a description of water
Updated: Jan 31
Be like water
Photo by Victor Serban on Unsplash
"Be like water" is a popular Taoist quote generally attributed to Bruce Lee as he spoke about the essence of Kung Fu:
~ soft in nature, formless, and adaptable ~
can penetrate the hardest substances in the world.
How one practices Kung Fu can be a description of water.
What do I mean by that?
A recent assignment on our Warm Data In Your Elbows course with Nora Bateson and the International Bateson Institute is to make a description of water without it being "about" water.
I understand this to mean at least three things:
~ To not resort to textbook descriptions of water such as: water is made of the elements Hydrogen and Oxygen, it is wet, and I can drink it.
~~ To let the description itself have the properties of the water I am describing.
~~~ To notice how my perception of water influences my description and how this might shape mine and other people's understanding of what water is.
I say 'at least' because there's a already a fourth one here for me now:
~~~~ To ask how, for example, a seagull is a description of water. How does a seagull teach us what water is? How does a tree? A desert?
This post, similar to "How is Warm Data changing my everyday life?" is a reworked version of pieces which I produce as part of the course I am taking. I am adding them here because in our workshops and training sessions we might find ourselves doing similar activities.
You may have also noticed our reference to water with our Drop-in to Impro sessions.
My first idea for a description of water was this one:
Describing water by the key of its resonance to me is fascinating. I've always loved these sounds ever since my father showed me how to make the glasses sing.
How amazing, that we are able to tell roughly how much water is flowing by the sound it makes when it comes into contact with surfaces: a trickle stream sounds very different from a waterfall, a wave on a quiet summer day is easily distinguished from one during strong north wind.
Notice how we are now talking about our perception of water.
~ Can you see the water ~
~~~~ feel the water? ~~~~
~~taste/smell the water? ~
How does the comparison of sensing different types of water help you understand water?
Using my listening sense to perceive water feels very different from thinking about what water might sound like.
How is this relevant to improvisation and impro studio?
Remember a time where you were doing something
and now a time when you were talking about doing this.
What's the difference?
To me, this is highly relevant to creative relating because so often I find myself imagining or thinking about how I could be creative rather than doing a creative action.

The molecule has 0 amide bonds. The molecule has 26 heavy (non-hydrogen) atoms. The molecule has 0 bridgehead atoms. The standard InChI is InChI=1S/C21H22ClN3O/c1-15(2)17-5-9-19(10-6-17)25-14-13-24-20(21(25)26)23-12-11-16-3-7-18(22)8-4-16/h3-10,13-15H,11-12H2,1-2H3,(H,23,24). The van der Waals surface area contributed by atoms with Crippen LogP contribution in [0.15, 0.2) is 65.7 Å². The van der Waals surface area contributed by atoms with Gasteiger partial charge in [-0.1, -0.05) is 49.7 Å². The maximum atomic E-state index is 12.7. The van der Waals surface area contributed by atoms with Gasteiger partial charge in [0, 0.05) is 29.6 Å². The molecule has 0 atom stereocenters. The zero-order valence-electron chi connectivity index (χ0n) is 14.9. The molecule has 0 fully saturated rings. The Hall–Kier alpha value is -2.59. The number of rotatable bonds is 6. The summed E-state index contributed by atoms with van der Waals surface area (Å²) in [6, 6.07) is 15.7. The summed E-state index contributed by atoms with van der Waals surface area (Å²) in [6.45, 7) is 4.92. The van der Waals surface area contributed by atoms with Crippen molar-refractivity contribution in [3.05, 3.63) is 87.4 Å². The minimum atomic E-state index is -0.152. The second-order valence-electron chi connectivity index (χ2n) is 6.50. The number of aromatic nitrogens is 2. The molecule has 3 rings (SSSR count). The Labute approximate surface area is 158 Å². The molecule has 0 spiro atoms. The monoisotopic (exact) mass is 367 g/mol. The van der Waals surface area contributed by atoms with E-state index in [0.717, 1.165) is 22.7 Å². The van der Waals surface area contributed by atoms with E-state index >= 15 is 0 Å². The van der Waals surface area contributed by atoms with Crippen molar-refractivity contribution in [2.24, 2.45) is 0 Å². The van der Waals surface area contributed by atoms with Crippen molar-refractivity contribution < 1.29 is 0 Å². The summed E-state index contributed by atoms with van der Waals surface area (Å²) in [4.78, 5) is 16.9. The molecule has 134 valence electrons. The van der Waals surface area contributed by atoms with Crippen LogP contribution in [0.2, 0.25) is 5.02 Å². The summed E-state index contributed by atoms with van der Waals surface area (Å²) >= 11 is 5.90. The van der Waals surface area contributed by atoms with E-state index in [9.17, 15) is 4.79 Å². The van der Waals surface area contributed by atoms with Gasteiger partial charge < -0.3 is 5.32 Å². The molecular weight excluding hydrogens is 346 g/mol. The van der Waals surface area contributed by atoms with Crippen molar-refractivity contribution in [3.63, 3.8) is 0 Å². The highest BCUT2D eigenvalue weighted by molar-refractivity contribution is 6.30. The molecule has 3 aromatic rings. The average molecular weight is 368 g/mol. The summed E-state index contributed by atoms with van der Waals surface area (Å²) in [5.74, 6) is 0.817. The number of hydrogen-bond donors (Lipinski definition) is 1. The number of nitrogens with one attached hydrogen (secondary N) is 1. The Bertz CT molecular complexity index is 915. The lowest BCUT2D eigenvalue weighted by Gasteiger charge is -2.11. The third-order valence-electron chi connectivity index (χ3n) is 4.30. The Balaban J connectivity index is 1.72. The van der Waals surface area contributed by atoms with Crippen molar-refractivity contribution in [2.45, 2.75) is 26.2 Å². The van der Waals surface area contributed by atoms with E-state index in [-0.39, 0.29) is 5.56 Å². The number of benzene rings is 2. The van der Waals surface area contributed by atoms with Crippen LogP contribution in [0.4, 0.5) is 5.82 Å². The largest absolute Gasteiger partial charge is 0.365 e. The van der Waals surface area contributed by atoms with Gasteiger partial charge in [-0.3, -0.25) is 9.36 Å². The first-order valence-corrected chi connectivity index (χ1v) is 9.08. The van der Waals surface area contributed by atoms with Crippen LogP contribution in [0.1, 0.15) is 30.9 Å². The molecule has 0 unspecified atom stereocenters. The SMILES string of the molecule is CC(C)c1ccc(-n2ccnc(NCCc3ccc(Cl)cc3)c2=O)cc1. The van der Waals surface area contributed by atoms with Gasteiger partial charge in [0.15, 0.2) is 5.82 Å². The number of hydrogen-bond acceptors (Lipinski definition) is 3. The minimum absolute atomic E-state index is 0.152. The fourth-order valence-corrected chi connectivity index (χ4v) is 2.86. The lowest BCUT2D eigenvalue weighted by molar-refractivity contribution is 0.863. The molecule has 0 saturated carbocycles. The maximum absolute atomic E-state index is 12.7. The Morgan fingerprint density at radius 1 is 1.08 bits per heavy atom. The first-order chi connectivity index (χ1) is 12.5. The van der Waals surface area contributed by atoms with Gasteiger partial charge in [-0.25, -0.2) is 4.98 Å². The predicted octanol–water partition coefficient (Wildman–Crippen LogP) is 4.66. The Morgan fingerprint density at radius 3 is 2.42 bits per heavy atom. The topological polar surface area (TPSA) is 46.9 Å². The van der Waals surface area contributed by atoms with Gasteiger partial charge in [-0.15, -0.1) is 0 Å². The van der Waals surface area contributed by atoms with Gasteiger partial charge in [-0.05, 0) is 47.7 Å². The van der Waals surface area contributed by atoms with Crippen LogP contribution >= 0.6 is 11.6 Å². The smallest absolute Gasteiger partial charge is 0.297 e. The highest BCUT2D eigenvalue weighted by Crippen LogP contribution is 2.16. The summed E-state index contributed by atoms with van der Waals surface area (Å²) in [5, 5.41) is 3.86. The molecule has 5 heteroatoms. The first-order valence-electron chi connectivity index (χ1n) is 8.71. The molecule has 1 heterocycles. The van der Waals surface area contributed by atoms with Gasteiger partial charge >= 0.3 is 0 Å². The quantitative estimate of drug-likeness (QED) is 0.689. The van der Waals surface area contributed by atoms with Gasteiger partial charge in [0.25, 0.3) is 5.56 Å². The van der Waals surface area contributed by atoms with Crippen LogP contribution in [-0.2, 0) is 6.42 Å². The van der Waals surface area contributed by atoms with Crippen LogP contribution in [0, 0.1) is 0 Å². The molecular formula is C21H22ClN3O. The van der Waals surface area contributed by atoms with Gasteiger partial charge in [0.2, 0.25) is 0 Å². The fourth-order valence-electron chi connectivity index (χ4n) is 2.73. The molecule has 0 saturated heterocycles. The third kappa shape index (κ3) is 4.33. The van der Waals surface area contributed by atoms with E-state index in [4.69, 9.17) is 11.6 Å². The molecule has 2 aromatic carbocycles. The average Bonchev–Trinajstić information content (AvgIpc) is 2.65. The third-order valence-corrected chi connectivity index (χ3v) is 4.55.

For example, I might imagine how I would like to work with clay now. I'm thinking about it, imagining my hands moulding the cold, moist earth... but not doing it.
I come up with lots of other things to do instead
and the longing remains ~~~
How many times have you talked about how you would like to be more spontaneous, creative, or loving?
How you'd like to experience 'flow?'
You might talk about how much better your life would be and then switch to an array of reasons why you cannot to this right now
~~~ to be like water.
How is the absence of creativity a description of creativity? In order to know that water is wet, we need to know dryness. To understand flow, we must learn of restriction.
At impro studio, we practice improvising by speaking from our direct experiences, not just 'about' them. We explore structures such as rules and scripts, as well as freedom when we let go of said protocols.
This is also how we aim to share as hosts, trainers, and facilitators: making our holding of space a description of improvisation itself. Every aspect of our being together has the possibility to teach us what it means to be in creative relation.
Shunryu Suzuki writes in Zen Mind, Beginner's Mind:
"Actually water always has waves. Waves are the practice of water. To speak of waves apart from water or water apart from waves is a delusion. Water and waves are one. When you understand your mind in this way, you have security in your feeling." - Shunryu Suzuki
I relate to Shunryu Suzuki's quote here in the sense that life always is improvisational. Improvisation is the practice of life. To speak of improvisation apart from life or life apart from improvisation is a delusion. Life and improvisation are one. When you understand your mind in this way, you have security in your feeling.
I have been practicing Tai Chi on and off for almost a decade and it has only been this year that I have felt the warm flow of energy rush through me in a way that could be described like water.
~ Just for a short moment ~
until I notice another blockage in my body.
It is tempting to speak from a place of 'knowing what is supposed to be happening' or 'abouting.'
At impro studio, I continue to practice noticing and naming what is actually happening. Because as the saying by Heraclitus goes:
~ You cannot step into the same river twice ~